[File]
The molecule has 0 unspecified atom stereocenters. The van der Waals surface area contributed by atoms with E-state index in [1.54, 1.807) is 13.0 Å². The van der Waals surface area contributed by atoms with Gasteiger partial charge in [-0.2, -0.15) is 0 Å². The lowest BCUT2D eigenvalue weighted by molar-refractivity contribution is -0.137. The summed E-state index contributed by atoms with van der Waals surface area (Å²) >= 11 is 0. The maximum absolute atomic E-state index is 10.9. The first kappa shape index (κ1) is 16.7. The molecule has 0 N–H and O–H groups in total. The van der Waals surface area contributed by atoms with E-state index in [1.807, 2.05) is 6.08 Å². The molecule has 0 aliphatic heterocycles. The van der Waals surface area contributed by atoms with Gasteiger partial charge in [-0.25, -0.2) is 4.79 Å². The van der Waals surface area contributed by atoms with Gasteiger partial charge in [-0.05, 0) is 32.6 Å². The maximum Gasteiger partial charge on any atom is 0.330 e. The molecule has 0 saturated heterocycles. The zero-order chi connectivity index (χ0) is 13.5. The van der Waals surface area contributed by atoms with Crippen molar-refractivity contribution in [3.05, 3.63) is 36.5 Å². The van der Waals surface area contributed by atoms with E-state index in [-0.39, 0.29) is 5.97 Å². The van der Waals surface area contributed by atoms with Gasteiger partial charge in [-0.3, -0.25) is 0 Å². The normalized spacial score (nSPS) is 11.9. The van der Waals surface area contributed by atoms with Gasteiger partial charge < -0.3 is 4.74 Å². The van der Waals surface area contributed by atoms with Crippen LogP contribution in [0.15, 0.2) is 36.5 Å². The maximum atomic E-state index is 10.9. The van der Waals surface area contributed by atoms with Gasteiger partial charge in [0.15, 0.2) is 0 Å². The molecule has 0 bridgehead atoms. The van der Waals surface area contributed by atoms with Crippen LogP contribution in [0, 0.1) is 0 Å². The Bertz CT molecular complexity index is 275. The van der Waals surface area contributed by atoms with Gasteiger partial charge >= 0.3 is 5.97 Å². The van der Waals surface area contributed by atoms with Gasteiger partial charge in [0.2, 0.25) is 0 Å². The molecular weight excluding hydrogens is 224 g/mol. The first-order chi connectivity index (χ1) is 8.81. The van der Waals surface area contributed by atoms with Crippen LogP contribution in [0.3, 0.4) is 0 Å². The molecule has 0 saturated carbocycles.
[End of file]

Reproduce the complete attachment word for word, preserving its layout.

The molecule has 0 unspecified atom stereocenters. The van der Waals surface area contributed by atoms with E-state index in [1.54, 1.807) is 13.0 Å². The van der Waals surface area contributed by atoms with Gasteiger partial charge in [-0.2, -0.15) is 0 Å². The lowest BCUT2D eigenvalue weighted by molar-refractivity contribution is -0.137. The summed E-state index contributed by atoms with van der Waals surface area (Å²) >= 11 is 0. The maximum absolute atomic E-state index is 10.9. The first kappa shape index (κ1) is 16.7. The molecule has 0 N–H and O–H groups in total. The van der Waals surface area contributed by atoms with E-state index in [1.807, 2.05) is 6.08 Å². The molecule has 0 aliphatic heterocycles. The van der Waals surface area contributed by atoms with Gasteiger partial charge in [-0.25, -0.2) is 4.79 Å². The van der Waals surface area contributed by atoms with Gasteiger partial charge in [-0.05, 0) is 32.6 Å². The maximum Gasteiger partial charge on any atom is 0.330 e. The molecule has 0 saturated heterocycles. The zero-order chi connectivity index (χ0) is 13.5. The van der Waals surface area contributed by atoms with Crippen molar-refractivity contribution in [3.05, 3.63) is 36.5 Å². The van der Waals surface area contributed by atoms with E-state index in [-0.39, 0.29) is 5.97 Å². The van der Waals surface area contributed by atoms with Gasteiger partial charge in [-0.3, -0.25) is 0 Å². The normalized spacial score (nSPS) is 11.9. The van der Waals surface area contributed by atoms with Gasteiger partial charge < -0.3 is 4.74 Å². The van der Waals surface area contributed by atoms with Crippen LogP contribution in [0.15, 0.2) is 36.5 Å². The maximum atomic E-state index is 10.9. The van der Waals surface area contributed by atoms with Gasteiger partial charge in [0.15, 0.2) is 0 Å². The molecule has 0 bridgehead atoms. The van der Waals surface area contributed by atoms with Crippen LogP contribution in [0, 0.1) is 0 Å². The Bertz CT molecular complexity index is 275. The van der Waals surface area contributed by atoms with Gasteiger partial charge >= 0.3 is 5.97 Å². The van der Waals surface area contributed by atoms with Gasteiger partial charge in [0.2, 0.25) is 0 Å². The molecular weight excluding hydrogens is 224 g/mol. The first-order chi connectivity index (χ1) is 8.81. The van der Waals surface area contributed by atoms with Crippen LogP contribution in [0.3, 0.4) is 0 Å². The molecule has 0 saturated carbocycles.